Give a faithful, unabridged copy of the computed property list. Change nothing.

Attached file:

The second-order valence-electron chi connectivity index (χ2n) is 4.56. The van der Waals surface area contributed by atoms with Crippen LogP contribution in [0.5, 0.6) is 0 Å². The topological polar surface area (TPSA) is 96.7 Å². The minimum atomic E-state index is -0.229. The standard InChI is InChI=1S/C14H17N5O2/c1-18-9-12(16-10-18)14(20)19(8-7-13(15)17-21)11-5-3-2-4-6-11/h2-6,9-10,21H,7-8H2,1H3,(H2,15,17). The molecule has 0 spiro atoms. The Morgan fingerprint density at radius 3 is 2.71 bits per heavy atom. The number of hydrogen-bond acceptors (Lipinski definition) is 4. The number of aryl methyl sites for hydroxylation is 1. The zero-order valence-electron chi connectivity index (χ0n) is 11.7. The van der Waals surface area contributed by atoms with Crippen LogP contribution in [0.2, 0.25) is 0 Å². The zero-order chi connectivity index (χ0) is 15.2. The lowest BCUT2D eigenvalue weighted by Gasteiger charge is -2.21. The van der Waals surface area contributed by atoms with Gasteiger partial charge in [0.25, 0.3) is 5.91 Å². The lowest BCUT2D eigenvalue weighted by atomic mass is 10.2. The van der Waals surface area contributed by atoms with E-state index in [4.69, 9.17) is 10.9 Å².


The second-order valence-electron chi connectivity index (χ2n) is 4.56. The van der Waals surface area contributed by atoms with Crippen LogP contribution in [0.5, 0.6) is 0 Å². The topological polar surface area (TPSA) is 96.7 Å². The minimum atomic E-state index is -0.229. The standard InChI is InChI=1S/C14H17N5O2/c1-18-9-12(16-10-18)14(20)19(8-7-13(15)17-21)11-5-3-2-4-6-11/h2-6,9-10,21H,7-8H2,1H3,(H2,15,17). The molecule has 0 spiro atoms. The Morgan fingerprint density at radius 3 is 2.71 bits per heavy atom. The number of hydrogen-bond acceptors (Lipinski definition) is 4. The number of aryl methyl sites for hydroxylation is 1. The zero-order valence-electron chi connectivity index (χ0n) is 11.7. The van der Waals surface area contributed by atoms with Crippen LogP contribution in [0.2, 0.25) is 0 Å². The zero-order chi connectivity index (χ0) is 15.2. The lowest BCUT2D eigenvalue weighted by Gasteiger charge is -2.21. The van der Waals surface area contributed by atoms with Gasteiger partial charge in [0.25, 0.3) is 5.91 Å². The lowest BCUT2D eigenvalue weighted by atomic mass is 10.2. The van der Waals surface area contributed by atoms with E-state index in [4.69, 9.17) is 10.9 Å².